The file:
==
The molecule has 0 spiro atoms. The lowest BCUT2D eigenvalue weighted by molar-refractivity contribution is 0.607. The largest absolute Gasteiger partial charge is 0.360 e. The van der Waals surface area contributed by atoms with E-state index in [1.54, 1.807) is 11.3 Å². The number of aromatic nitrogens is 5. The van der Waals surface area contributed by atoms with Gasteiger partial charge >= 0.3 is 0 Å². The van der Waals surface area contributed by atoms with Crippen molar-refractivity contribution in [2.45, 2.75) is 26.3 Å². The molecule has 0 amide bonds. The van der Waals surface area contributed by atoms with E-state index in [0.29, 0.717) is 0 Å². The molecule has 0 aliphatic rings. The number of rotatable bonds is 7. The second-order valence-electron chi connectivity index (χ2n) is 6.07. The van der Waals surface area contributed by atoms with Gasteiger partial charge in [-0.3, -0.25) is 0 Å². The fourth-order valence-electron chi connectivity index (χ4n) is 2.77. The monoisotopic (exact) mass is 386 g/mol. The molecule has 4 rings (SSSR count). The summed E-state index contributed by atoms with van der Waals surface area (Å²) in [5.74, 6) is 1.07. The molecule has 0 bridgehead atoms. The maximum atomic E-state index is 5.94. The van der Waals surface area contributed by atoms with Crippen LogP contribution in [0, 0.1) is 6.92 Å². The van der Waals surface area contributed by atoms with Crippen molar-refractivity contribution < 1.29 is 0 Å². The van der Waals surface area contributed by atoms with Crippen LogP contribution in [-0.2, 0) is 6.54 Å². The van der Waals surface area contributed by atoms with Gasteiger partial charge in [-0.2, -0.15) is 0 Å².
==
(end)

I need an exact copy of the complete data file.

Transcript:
The molecule has 0 spiro atoms. The lowest BCUT2D eigenvalue weighted by molar-refractivity contribution is 0.607. The largest absolute Gasteiger partial charge is 0.360 e. The van der Waals surface area contributed by atoms with E-state index in [1.54, 1.807) is 11.3 Å². The number of aromatic nitrogens is 5. The van der Waals surface area contributed by atoms with Gasteiger partial charge >= 0.3 is 0 Å². The van der Waals surface area contributed by atoms with Crippen molar-refractivity contribution in [2.45, 2.75) is 26.3 Å². The molecule has 0 amide bonds. The van der Waals surface area contributed by atoms with E-state index in [0.29, 0.717) is 0 Å². The molecule has 0 aliphatic rings. The number of rotatable bonds is 7. The second-order valence-electron chi connectivity index (χ2n) is 6.07. The van der Waals surface area contributed by atoms with Gasteiger partial charge in [-0.3, -0.25) is 0 Å². The fourth-order valence-electron chi connectivity index (χ4n) is 2.77. The monoisotopic (exact) mass is 386 g/mol. The molecule has 4 rings (SSSR count). The summed E-state index contributed by atoms with van der Waals surface area (Å²) in [5.74, 6) is 1.07. The molecule has 0 bridgehead atoms. The maximum atomic E-state index is 5.94. The van der Waals surface area contributed by atoms with Crippen LogP contribution in [0, 0.1) is 6.92 Å². The van der Waals surface area contributed by atoms with Crippen molar-refractivity contribution < 1.29 is 0 Å². The van der Waals surface area contributed by atoms with Crippen LogP contribution in [-0.2, 0) is 6.54 Å². The van der Waals surface area contributed by atoms with Gasteiger partial charge in [-0.2, -0.15) is 0 Å².